What Do Brady, Gronk Departures Say About 'Patriot Way'?

Brady and Gronkowski's departures from New England highlight the difficult challenges NFL players face while wearing a Patriots uniform.

"It's fun winning football games."

That quote is some iteration of how New England Patriots players respond when asked if they enjoy being part of the "Patriot way" that Bill Belichick has installed during his time as head coach of the Patriots. 

When you play for New England, it's about winning football games and what your job is in order to accomplish that goal. Everything else is a far away runner-up. 

Is it the best way to go about your time as a professional football player? Some will say no. There's an excitement surrounding the fact that most NFL players have the freedom embrace the spotlight that has been bestowed upon them. It's a way for them to express themselves and promote their brand. But Patriots players don't get too fully embrace the spotlight like other players around the league do. 

However, the strict guideline - which was etched by Belichick -  has formed the team-first mentality the Patriots have displayed over the past two decades. It also kept them on track for a historic run of success that we have never and may never see again in the history of the NFL. 

But that doesn't mean it's fun for everyone involved. 

Take Tom Brady and Rob Gronkowski for example. Brady after two decades with the team decided it was time for a change, which is why he departed this offseason to sign with the Buccaneers. Days after he signed with Tampa Bay he went on Howard Stern's radio show and showed a more open and honest side of himself than we ever saw from Brady when he was a Patriot. 

Gronkowski called it quits last offseason. He said it was time for him to rest and recover after an eight-year career in New England, which was filled with numerous injuries that could have an impact on him for the rest of his life. And yet one year later he un-retires and is traded to the Buccaneers so he can catch passes from his old friend. 

Why were both players - who had Hall of Fame careers in New England and multiple Super Bowl championships - so willing to put the Patriots in their rear-view mirror?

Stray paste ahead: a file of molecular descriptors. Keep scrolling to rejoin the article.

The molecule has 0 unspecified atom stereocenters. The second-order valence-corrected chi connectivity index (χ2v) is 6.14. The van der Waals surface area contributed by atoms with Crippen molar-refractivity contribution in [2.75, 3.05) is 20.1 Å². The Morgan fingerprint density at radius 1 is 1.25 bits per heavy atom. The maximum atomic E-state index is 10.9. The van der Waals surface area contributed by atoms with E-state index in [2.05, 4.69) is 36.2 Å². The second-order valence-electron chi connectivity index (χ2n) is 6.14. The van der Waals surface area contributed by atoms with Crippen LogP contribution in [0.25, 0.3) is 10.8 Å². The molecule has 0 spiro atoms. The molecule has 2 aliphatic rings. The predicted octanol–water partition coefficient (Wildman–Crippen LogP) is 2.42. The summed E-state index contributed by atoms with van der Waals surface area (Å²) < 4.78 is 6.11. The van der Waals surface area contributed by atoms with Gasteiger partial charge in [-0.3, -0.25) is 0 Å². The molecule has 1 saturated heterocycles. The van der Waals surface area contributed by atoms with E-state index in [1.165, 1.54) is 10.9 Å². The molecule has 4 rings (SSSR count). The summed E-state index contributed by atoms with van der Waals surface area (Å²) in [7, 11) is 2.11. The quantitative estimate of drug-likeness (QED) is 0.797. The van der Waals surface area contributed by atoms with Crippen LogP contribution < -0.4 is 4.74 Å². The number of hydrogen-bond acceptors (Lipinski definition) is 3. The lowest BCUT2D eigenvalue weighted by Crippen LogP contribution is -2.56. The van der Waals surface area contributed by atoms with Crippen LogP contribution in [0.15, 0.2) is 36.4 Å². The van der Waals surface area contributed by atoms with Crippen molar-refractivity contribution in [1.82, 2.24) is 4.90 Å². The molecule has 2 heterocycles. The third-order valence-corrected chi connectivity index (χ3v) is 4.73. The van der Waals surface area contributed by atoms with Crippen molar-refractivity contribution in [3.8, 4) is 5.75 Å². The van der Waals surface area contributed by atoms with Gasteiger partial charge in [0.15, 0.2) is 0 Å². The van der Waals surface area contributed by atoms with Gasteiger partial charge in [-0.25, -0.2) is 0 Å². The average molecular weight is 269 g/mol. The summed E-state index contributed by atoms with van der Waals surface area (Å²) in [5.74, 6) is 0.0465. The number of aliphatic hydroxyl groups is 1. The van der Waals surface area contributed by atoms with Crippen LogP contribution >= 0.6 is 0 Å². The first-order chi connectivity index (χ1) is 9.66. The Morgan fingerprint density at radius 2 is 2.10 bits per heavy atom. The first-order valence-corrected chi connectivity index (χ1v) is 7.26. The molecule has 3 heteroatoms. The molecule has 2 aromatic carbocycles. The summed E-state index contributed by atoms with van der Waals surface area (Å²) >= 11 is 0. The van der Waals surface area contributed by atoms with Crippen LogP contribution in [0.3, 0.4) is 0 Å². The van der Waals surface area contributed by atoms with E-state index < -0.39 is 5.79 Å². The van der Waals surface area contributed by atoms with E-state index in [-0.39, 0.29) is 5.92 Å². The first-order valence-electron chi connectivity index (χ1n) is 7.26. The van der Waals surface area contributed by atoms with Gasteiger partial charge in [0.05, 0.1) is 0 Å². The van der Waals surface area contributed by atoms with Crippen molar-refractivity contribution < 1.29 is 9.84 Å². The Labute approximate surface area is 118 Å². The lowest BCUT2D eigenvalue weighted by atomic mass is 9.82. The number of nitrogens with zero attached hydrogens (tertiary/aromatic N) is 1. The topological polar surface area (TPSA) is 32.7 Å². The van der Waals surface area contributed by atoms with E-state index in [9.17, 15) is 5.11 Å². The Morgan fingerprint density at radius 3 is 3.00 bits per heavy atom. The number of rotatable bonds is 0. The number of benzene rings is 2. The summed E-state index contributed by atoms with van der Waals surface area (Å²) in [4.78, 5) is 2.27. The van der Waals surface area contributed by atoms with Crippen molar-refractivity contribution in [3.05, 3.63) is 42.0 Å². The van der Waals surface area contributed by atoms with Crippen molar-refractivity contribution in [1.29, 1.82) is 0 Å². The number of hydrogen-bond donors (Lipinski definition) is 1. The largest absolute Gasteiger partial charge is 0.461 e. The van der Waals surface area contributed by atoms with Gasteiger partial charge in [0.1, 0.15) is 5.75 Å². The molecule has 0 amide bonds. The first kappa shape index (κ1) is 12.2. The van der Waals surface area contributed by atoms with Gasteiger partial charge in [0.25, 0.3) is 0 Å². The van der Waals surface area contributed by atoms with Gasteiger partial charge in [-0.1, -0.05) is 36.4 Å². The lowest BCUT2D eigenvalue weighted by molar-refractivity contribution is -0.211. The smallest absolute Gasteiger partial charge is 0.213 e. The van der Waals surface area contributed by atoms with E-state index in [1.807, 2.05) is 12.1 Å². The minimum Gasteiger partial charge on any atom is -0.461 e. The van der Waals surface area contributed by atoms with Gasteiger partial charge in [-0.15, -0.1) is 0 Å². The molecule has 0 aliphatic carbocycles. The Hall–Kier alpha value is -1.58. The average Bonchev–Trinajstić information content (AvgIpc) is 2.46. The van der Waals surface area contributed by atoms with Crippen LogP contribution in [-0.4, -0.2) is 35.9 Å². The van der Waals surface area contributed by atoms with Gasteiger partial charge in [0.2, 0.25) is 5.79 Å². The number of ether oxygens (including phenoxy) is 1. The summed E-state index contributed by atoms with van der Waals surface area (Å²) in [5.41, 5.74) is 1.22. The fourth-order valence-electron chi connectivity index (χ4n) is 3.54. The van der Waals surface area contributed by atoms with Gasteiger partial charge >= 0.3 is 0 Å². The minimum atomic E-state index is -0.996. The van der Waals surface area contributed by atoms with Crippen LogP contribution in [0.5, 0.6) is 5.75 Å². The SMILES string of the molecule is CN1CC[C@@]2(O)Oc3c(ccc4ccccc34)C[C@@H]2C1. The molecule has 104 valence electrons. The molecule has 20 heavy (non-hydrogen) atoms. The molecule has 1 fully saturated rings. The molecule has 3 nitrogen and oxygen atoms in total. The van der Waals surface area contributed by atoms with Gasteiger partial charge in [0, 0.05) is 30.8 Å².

Maybe it wasn't fun anymore. 

As players that were under Bill Belichick's regime for a long time, one has to think that Brady and Gronkowski wanted to figure out if the grass was greener on the other side. In this case the "other side" was playing for another NFL team. Brady did the leg work this offseason to figure out which team was the best fit for him, he reportedly told the Buccaneers that he wanted Gronkowski to play for Tampa Bay as well, and then Gronk jumped ship in Foxboro to join the 42-year-old QB in Florida. 

Bruce Arians is not Bill Belichick. Tampa Bay's head coach is a "player's coach" and is very open with the media about how he runs the ship in Tampa Bay. Players can seemingly be themselves more when they play for the Buccaneers as opposed to the Patriots, who have a strict standards to uphold too. That must have seemed enticing to Brady, which is why he signed with Tampa Bay and then Gronkowski followed suit. 

The Patriots didn't really have a say in the matter because of the financial implications involved in Gronkowski's official retirement or him returning to football, so they shipped him away from a 4th round pick. While getting compensation for a player that isn't playing is always a plus, one has to think that Brady would have stayed with the Patriots - which in turn would have kept Gronkowski in New England - if it was a little more fun. 

Bill Belichick doesn't look like he plans on changing the way he runs things in New England, and he shouldn't. But the tough standards he has for everyone on his football team may have been why two of the greatest players in the history of the NFL didn't want to play for him anymore.